This week on a call with one of our community partners we shared job seeker stories that we have been hearing over the past months.
So often we see LGBTQ+ individuals first on the chopping block at their companies while their cisgender heterosexual co-workers with less time on the job, less experience and less educational experience maintain their roles.
It’s heartbreaking to hear that a transgender worker in Florida was released from their role after being at a company for over 5 years.
It’s heartbreaking to hear that a gender non-conforming individual in Idaho was released even though they have 10+ years experience over others who maintained their roles.
Supporting LGBTQ+ employees and job seekers isn’t just for the good economic times. We have to be intentional with our talent pipelines, our staff reduction policies and ensure that LGBTQ+ people have a voice throughout the process.
It’s heartbreaking to hear about an gay man with diabilities that was put on furlough from his company while his co-workers that sit at the desk right next to him maintained their roles. In this case, the company likely saw the healthcare costs associated with the individual and chose to cut them as an ‘expensive’ employee and maintain their co-worker instead. In turn, reducing the intersectional identities present within the organization.
Hiring AND firing/releasing decisions must be through a lens of equity. We must recognize that knowledge, skill AND intersectional identities are important to the culture of our organizations.
LGBTQ+ people are less likely to advance in their careers because of their intersectional identities.
I was once denied for advancement because the leader in the organization said that if I got the role he didn’t know if I would turn the office into a “gay dance sex party.” My co-worker in that same instance was also denied because he was a heterosexual black man that was Muslim. The reason? The leader in the organization said that if my co-worker got the role he would turn the office into a “harem of polyamory and sin.”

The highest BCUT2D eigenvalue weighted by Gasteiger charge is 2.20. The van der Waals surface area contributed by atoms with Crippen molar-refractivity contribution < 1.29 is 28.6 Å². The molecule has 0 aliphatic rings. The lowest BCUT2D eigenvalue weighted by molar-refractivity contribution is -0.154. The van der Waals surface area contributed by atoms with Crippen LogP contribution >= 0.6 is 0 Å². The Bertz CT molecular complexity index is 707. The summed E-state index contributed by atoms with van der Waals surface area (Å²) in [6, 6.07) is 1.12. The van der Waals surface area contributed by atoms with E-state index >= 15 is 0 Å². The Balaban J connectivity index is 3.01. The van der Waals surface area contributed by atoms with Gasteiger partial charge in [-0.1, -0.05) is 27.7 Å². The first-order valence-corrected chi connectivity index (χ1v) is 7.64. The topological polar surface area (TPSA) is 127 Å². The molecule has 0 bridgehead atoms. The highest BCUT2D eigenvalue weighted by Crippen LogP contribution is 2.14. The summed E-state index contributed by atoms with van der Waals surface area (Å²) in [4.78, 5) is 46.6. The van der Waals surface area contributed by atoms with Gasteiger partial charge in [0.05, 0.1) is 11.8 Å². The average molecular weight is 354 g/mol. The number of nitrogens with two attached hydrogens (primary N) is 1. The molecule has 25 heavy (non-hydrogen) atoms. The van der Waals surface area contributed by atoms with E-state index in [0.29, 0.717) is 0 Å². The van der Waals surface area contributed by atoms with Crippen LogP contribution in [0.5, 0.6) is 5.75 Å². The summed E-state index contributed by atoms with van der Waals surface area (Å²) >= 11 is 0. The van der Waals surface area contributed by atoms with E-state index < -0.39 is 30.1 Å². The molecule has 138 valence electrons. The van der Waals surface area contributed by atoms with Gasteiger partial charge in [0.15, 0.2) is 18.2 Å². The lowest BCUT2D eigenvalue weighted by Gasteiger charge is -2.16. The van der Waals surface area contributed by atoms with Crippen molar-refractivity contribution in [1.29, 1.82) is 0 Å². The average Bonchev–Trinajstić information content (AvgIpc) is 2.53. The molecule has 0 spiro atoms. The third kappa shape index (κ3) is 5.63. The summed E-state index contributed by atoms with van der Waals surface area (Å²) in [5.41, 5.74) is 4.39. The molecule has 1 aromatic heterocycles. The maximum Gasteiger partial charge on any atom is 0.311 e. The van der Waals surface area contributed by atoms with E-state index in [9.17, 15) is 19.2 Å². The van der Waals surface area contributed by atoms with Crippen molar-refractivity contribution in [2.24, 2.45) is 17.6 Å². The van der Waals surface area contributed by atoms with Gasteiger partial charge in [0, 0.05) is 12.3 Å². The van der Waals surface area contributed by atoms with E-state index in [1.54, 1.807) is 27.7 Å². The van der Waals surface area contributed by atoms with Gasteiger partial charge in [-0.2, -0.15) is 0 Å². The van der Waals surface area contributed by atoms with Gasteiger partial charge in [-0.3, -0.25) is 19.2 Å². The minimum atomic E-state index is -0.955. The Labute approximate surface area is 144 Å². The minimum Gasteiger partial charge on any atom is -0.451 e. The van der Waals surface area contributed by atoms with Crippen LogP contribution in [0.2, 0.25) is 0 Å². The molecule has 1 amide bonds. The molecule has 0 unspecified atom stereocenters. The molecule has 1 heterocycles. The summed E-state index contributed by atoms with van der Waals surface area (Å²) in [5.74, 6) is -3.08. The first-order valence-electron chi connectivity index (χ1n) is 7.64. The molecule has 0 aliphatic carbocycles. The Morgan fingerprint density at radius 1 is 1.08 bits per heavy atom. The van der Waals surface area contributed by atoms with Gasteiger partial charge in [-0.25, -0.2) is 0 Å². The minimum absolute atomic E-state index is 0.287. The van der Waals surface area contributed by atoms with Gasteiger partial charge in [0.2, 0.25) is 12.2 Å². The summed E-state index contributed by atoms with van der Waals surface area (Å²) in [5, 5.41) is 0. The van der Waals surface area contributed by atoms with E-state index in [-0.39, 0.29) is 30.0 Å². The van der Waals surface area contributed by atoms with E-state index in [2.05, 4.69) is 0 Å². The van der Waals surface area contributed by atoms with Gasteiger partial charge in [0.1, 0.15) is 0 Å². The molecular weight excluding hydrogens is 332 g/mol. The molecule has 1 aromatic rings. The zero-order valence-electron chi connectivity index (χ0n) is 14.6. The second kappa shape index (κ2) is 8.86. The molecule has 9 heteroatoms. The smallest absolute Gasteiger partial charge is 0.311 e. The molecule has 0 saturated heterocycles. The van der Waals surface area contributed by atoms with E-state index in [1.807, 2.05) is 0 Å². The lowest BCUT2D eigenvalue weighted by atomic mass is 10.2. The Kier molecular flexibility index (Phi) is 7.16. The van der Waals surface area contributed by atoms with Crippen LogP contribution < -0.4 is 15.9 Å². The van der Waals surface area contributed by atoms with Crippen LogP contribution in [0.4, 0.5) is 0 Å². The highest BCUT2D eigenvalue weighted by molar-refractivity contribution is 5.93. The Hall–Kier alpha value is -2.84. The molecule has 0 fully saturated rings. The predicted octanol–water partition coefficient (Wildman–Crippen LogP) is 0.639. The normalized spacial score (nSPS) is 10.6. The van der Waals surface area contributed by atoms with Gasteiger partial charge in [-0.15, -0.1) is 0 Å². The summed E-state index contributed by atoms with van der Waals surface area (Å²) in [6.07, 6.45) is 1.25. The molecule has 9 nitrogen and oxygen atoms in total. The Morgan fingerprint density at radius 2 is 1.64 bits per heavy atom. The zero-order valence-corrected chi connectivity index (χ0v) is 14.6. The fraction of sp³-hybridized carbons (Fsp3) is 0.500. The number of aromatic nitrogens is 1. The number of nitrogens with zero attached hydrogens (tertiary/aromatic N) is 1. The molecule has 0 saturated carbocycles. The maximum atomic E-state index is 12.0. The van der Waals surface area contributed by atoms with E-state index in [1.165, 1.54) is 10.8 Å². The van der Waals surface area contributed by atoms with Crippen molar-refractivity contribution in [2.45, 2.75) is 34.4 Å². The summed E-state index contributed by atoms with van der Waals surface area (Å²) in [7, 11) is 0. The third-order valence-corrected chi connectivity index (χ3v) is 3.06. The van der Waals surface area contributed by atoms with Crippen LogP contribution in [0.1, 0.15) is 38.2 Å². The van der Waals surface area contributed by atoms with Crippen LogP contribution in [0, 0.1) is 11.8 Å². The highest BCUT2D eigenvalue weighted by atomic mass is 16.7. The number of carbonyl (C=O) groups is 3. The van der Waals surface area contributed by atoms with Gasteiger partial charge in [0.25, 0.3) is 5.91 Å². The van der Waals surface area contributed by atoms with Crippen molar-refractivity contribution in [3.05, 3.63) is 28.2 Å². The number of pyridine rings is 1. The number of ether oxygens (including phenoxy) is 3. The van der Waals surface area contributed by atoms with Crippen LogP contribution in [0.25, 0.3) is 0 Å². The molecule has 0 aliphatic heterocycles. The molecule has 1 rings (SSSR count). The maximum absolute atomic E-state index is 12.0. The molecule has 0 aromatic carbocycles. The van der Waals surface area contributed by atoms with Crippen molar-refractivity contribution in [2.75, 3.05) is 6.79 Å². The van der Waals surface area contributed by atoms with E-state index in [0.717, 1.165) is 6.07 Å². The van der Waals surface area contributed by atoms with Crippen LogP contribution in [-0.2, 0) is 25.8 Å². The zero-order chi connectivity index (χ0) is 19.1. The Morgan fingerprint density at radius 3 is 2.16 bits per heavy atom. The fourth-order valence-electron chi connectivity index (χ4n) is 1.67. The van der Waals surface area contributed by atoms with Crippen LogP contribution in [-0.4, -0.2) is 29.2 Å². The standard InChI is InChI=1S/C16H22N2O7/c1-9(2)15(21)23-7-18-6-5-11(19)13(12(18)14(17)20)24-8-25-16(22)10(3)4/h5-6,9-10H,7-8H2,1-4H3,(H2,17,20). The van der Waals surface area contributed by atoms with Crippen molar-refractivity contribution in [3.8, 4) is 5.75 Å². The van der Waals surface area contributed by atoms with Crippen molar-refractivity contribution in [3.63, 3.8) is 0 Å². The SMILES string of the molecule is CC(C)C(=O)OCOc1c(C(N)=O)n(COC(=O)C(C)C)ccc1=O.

The person who did advance into the role was a Hispanic heterosexual Catholic male. The organization was filled with diversity. The organization was filled with intersectional identities. The issue in this case was the decision makers bias toward religious identity and sexual identity. In retrospect, I don’t fault the decision maker for his choice. I do fault the decision maker for not recognizing his bias and then working to overcome that bias through education.
Intersectional identities bring to the forefront the best and the worst in people. The more we can do to highlight the lived and learned experiences of all those around us, the greater we are able to achieve our goals of economic empowerment for the LGBTQ+ community.
Support us as we build a community that is welcomed, valued and able to experience all that life has to offer. Help us to connect LGBTQ+ job seekers with companies that value their knowledge, skill AND intersectional identities.
Chaleur Creative & IdentifyCareers.com